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Smaller Chinese Sites Look to Smuggling

The founder of Chinese luxury online retailer, Xiu.com, has been extradited from Indonesia back to China in order to face smuggling charges, following a year-long investigation into his company by China Customs. According to customs officials in the Guangdong province, Ji Wenhong is on the hook for allegedly overseeing a smuggling operation, which brought luxury goods – including Gucci bags, Miu Miu clothing, Louis Vuitton fragrances, and Chanel eyewear – into China in violation of national customs law.

The Associated Press reported this week that Wending, who fled China for Indonesia last year after initially being charged with smuggling, has been “accused of arranging for his company to buy designer clothing from Europe and the United States and have it shipped to Hong Kong.” Under Wenhong’s watch, Xiu.com smuggled approximately $65.5 million worth of luxury garments and accessories into China.

According to Chinese news reports, which cited government officials, Wenhong’s company enlisted professional smugglers, who held themselves out to customs officials as travelers merely carrying “personal belongings." In furtherance of the scheme, the smugglers intentionally failed to declare the true value and nature of the goods to customs, thereby, enabling Xiu to avoid paying import duties on the goods, which range between 47 and 77 percent.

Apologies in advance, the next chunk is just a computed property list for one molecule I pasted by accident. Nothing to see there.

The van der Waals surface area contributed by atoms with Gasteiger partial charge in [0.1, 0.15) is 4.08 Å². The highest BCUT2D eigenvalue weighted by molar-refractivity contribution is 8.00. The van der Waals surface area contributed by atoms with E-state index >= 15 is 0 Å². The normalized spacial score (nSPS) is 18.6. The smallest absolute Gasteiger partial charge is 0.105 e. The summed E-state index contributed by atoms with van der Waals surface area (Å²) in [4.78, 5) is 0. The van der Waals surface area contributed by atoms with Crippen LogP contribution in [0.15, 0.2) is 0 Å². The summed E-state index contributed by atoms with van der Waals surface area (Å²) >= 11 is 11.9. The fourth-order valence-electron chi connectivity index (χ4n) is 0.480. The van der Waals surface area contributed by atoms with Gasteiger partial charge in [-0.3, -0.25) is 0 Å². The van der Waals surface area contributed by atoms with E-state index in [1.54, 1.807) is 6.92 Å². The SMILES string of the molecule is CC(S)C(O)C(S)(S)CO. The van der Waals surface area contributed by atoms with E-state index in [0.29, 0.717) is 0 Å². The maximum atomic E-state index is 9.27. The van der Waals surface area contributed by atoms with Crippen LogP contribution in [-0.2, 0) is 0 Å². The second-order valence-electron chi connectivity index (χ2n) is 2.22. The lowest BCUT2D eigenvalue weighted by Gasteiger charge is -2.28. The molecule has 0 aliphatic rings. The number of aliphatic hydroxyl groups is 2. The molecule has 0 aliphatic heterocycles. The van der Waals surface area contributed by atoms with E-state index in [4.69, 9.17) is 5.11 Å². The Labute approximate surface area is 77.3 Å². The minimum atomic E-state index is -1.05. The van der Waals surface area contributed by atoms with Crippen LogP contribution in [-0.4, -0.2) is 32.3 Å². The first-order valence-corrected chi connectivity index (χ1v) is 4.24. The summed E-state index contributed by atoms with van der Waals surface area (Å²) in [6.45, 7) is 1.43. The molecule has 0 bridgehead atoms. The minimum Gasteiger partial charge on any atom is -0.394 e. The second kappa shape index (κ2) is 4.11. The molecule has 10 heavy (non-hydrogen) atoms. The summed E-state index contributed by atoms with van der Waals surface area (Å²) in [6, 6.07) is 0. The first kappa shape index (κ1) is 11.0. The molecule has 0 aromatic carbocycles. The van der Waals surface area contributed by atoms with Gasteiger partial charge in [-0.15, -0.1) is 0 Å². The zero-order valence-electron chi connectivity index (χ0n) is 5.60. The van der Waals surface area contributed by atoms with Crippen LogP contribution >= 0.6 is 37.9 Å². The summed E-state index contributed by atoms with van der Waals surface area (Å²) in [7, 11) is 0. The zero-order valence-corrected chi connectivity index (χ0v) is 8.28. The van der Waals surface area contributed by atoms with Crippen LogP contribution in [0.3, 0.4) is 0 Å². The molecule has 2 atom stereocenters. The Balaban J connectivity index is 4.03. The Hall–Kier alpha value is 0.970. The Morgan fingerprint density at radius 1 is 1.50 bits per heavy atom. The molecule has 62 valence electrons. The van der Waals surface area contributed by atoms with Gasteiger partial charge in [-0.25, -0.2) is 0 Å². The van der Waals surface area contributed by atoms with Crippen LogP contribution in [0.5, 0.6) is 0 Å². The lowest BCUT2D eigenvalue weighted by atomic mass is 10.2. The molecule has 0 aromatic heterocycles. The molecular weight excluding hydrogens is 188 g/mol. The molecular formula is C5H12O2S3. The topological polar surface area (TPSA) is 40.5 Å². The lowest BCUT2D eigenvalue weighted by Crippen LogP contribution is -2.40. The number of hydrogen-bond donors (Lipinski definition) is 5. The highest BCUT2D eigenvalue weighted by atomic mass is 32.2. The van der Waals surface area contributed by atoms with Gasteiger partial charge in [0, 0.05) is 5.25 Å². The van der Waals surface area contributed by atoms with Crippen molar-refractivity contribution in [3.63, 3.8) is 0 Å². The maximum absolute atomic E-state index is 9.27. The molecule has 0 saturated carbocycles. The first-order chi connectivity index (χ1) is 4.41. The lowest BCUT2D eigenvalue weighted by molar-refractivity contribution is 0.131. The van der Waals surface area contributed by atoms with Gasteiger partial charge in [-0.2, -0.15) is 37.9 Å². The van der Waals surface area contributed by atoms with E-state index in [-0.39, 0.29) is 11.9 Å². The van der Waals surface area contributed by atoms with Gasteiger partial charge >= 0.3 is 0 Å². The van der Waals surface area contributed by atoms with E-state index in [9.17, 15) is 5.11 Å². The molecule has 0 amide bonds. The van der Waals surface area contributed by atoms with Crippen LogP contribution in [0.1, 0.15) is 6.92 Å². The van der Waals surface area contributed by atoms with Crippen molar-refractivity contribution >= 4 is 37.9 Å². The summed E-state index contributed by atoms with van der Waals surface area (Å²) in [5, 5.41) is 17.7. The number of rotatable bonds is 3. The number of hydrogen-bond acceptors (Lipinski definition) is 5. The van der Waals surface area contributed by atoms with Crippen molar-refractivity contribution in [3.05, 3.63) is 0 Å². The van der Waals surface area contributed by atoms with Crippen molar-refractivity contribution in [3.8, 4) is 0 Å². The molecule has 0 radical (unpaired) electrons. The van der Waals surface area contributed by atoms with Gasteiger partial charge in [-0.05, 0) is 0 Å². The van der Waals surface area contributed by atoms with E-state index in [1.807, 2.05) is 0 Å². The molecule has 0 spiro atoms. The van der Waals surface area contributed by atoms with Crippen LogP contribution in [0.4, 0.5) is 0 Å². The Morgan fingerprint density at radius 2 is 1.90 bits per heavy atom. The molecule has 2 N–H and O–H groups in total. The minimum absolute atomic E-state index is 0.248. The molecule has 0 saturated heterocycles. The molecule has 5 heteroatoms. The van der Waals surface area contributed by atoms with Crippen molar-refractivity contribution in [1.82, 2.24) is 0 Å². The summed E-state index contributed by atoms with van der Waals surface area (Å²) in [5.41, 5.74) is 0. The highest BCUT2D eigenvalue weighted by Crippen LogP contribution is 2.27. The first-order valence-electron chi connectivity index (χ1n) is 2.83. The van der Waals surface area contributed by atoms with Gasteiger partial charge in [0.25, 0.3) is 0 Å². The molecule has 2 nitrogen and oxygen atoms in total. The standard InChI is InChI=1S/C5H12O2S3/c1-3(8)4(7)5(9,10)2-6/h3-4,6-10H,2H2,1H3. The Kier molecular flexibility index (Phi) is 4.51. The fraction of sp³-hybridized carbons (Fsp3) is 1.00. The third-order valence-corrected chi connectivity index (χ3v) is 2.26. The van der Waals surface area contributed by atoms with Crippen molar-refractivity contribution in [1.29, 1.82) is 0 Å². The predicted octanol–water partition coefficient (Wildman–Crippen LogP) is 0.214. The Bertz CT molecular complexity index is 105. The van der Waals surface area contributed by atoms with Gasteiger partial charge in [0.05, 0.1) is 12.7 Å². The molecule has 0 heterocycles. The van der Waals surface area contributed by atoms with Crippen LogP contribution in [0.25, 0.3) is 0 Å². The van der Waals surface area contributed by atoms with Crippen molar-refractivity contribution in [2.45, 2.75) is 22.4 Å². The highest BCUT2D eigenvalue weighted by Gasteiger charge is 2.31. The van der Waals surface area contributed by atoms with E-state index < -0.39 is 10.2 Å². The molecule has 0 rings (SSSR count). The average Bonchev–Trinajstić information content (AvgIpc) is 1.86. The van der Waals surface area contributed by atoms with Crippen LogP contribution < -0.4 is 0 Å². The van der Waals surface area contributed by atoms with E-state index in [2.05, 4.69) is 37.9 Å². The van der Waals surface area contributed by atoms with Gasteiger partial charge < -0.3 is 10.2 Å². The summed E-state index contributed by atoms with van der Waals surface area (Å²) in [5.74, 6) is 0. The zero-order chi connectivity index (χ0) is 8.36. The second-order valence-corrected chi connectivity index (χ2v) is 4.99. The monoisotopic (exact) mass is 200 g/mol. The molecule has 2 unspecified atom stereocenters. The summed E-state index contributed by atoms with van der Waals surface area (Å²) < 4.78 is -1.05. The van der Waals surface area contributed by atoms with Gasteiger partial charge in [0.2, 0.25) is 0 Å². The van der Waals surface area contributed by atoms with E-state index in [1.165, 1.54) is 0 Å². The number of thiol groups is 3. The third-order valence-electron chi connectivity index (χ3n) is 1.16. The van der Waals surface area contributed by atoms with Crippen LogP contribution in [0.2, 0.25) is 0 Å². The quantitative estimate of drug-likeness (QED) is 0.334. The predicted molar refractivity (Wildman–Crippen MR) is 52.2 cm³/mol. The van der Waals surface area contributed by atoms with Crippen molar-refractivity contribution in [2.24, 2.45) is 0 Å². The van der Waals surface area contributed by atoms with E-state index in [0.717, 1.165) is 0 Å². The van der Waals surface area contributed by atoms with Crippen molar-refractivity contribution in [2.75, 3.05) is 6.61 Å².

As noted by Jing Daily, this is something of a commonplace tactic for Chinese e-commerce sites, which “are struggling to make a profit, many of which, unlike the nation’s biggest sites – Alibaba’s TMall and JD.com – "do not benefit from direct relationships with brands.” Without brand connections, Chinese e-commerce sites “cannot offer [consumers] competitive pricing, and the pricing ends up being the same as it would be if consumers bought from the official brand stores in China.” As a result, a number of sites have taken to smuggling schemes to avoid import duties.

Interestingly, smaller e-commerce sites, "like Xiu.com [tend to] present themselves as more trustworthy than the bigger sites, when it comes to authenticity," according to Jing, as sites like Alibaba are notoriously rife with counterfeit goods posing as the real thing. "Yet, in order to stay competitive with regard to pricing, smuggling is a solution they often resort to."

As for Xiu.com, things appear to be business as usual. While a spokesman for the company confirmed in a statement that some individuals employed by Xiu are under investigation, he did not specifically mention founder Ji Wenhong. The company is, the rep assured, operating normally, despite the pending action.

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